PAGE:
Nurses on Capitol Hill, marching for climate change, in the scorching July heat?
Mikaila Gawryn, BSN, RN, a pediatric nurse from Colorado, was ready to answer the call to support the Clean Power Plan by visiting her senators and recounting to them first-hand accounts of the growing number of children she sees struggling to breathe when their respiratory illnesses are exacerbated by warmer, polluted air.
She spent a day learning how environmental issues such as global warming, extreme weather, and exposure to toxins in the environment, specifically from byproducts of power production, affect community and individual health. Then she took to the streets of Washington, D.C., walking with nurses from all over the United States, to support the Clean Power Plan, which seeks to regulate the environmental effect of existing and future power plants.
Gawryn is no stranger to either environmental issues or to lobbying governmental officials. Prior to becoming a nurse, she obtained a degree in Environmental Studies, and worked at Earth Ministry, an environmental NGO out of Seattle, WA. Gawryn worked beside nurses during her time at Earth Ministry, and became convinced that environmental health and human health were, as she describes it, “…simply two sides of the same coin.” A healthy environment will contribute to the health and well-being of communities, families and people of all ages, especially the vulnerable children and elderly population. Sensing it was a perfect fit for her goals, Gawryn went back to school for her BSN.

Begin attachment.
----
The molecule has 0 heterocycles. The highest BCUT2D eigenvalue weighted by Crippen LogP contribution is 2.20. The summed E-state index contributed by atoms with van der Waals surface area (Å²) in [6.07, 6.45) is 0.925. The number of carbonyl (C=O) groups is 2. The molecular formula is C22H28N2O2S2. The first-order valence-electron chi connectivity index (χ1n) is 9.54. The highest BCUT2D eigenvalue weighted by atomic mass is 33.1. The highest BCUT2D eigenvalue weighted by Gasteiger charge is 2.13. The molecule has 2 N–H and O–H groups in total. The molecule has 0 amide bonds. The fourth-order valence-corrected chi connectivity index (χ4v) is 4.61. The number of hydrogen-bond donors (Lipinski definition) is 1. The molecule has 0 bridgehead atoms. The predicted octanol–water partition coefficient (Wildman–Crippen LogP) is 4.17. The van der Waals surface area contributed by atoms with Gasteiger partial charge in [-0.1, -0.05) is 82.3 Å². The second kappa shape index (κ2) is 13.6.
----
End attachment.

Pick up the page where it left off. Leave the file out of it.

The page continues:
When Alliance of Nurses for Healthy Environments (ANHE) sent out the invite for nurses to join the conversation around the Clean Power Plan, Gawryn didn’t hesitate. She jumped at the chance to join other green nurses lobbying for cleaner energy options, and promoting safeguards for health in that arena. Although it was her first time presenting to a legislative staffer on her own, Gawryn felt she found her voice when passionately speaking about the issues, and returned home to continue raising awareness among nurses.
After the ANHE conference, Gawryn noted, “My pathway into nursing was nontraditional. Because of that I've struggled with how to start conversations about environmental and human health with my colleagues. Participating in the conference reminded me of the deep connection between the health of our bodies, our patient's bodies and the health of the world we live in. I'm excited to return to work and slowly start talking about that connection to my coworkers and professional community.” Gawryn has the perfect understanding of the effects of climate change on health and well-being, to effectively advocate for clean air so the littlest of her patients can breathe a sigh of relief.